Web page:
"Think, John Carter, of the countless billions of Barsoomians who
have taken the voluntary pilgrimage down this cruel river since
the beginning of time, only to fall into the ferocious clutches of
the terrible creatures that to-day assailed us.
"There is an ancient legend that once a red man returned from the
banks of the Lost Sea of Korus, returned from the Valley Dor, back
through the mysterious River Iss, and the legend has it that he
narrated a fearful blasphemy of horrid brutes that inhabited a valley
of wondrous loveliness, brutes that pounced upon each Barsoomian
as he terminated his pilgrimage and devoured him upon the banks
of the Lost Sea where he had looked to find love and peace and
happiness; but the ancients killed the blasphemer, as tradition
has ordained that any shall be killed who return from the bosom of
the River of Mystery.
"But now we know that it was no blasphemy, that the legend is a
true one, and that the man told only of what he saw; but what does
it profit us, John Carter, since even should we escape, we also
would be treated as blasphemers? We are between the wild thoat of
certainty and the mad zitidar of fact--we can escape neither."
"As Earth men say, we are between the devil and the deep sea, Tars
Tarkas," I replied, nor could I help but smile at our dilemma.
"There is naught that we can do but take things as they come,
and at least have the satisfaction of knowing that whoever slays
us eventually will have far greater numbers of their own dead to
count than they will get in return. White ape or plant man, green
Barsoomian or red man, whosoever it shall be that takes the last
toll from us will know that it is costly in lives to wipe out John
Carter, Prince of the House of Tardos Mors, and Tars Tarkas, Jeddak
of Thark, at the same time."
I could not help but laugh at him grim humour, and he joined in with
me in one of those rare laughs of real enjoyment which was one of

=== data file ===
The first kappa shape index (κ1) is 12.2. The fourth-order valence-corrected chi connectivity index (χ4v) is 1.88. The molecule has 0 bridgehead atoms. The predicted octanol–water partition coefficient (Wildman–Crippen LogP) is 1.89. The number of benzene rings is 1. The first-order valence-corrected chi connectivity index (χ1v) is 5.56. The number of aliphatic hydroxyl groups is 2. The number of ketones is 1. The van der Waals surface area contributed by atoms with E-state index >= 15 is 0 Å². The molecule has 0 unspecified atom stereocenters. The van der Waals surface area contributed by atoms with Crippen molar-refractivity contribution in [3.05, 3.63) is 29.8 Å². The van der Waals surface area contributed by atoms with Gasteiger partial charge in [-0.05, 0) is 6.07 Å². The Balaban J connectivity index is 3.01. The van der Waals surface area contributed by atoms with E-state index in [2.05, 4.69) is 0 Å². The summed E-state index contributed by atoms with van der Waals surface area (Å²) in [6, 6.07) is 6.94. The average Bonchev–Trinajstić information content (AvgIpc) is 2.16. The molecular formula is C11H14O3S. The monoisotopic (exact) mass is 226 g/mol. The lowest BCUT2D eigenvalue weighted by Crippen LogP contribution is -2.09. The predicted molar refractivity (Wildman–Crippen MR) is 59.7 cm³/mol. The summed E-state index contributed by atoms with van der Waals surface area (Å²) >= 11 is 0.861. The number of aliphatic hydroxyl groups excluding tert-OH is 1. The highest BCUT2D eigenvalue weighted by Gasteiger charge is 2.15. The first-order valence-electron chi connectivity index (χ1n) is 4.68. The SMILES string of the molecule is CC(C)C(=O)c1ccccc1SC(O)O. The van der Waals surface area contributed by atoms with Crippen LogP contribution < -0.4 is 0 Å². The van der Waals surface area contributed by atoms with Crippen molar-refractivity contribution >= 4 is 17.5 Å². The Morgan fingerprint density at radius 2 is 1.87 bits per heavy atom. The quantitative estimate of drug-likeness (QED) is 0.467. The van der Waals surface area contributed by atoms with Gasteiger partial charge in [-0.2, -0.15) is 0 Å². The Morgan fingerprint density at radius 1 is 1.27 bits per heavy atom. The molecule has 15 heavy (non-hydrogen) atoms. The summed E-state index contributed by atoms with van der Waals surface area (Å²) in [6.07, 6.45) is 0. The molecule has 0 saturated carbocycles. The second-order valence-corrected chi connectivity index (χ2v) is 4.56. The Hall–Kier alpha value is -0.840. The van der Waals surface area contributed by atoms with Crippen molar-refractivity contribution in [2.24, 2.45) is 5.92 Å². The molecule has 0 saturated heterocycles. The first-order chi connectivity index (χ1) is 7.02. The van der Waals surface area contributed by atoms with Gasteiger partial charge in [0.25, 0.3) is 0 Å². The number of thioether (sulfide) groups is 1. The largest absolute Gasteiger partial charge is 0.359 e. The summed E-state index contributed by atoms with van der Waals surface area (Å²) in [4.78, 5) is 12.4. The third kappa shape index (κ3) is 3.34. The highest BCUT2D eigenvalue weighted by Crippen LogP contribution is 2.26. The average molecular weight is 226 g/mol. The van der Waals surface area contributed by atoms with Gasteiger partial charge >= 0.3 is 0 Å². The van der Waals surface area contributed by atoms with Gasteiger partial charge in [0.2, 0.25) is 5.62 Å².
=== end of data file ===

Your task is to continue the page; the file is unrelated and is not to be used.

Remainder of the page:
the attributes of this fierce Tharkian chief which marked him from
the others of his kind.
"But about yourself, John Carter," he cried at last. "If you have
not been here all these years where indeed have you been, and how
is it that I find you here to-day?"
"I have been back to Earth," I replied. "For ten long Earth years I
have been praying and hoping for the day that would carry me once
more to this grim old planet of yours, for which, with all its
cruel and terrible customs, I feel a bond of sympathy and love even
greater than for the world that gave me birth.
"For ten years have I been enduring a living death of uncertainty
and doubt as to whether Dejah Thoris lived, and now that for the
first time in all these years my prayers have been answered and my
doubt relieved I find myself, through a cruel whim of fate, hurled
into the one tiny spot of all Barsoom from which there is apparently
no escape, and if there were, at a price which would put out for
ever the last flickering hope which I may cling to of seeing my
princess again in this life--and you have seen to-day with what
pitiful futility man yearns toward a material hereafter.
"Only a bare half-hour before I saw you battling with the plant
men I was standing in the moonlight upon the banks of a broad river
that taps the eastern shore of Earth's most blessed land. I have
answered you, my friend. Do you believe?"
"I believe," replied Tars Tarkas, "though I cannot understand."
As we talked I had been searching the interior of the chamber with
my eyes. It was, perhaps, two hundred feet in length and half as
broad, with what appeared to be a doorway in the centre of the wall
directly opposite that through which we had entered.
The apartment was hewn from the material of the cliff, showing
mostly dull gold in the dim light which a single minute radium
illuminator in the centre of the roof diffused throughout its great
dimensions. Here and there polished surfaces of ruby, emerald,
and diamond patched the golden walls and ceiling. The floor was of
another material, very hard, and worn by much use to the smoothness
of glass. Aside from the two doors I could discern no sign of other
aperture, and as one we knew to be locked against us I approached
As I extended my hand to search for the controlling button, that
cruel and mocking laugh rang out once more, so close to me this
time that I involuntarily shrank back, tightening my grip upon the
hilt of my great sword.
And then from the far corner of the great chamber a hollow voice
chanted: "There is no hope, there is no hope; the dead return not,
the dead return not; nor is there any resurrection. Hope not, for
there is no hope."
Though our eyes instantly turned toward the spot from which the
voice seemed to emanate, there was no one in sight, and I must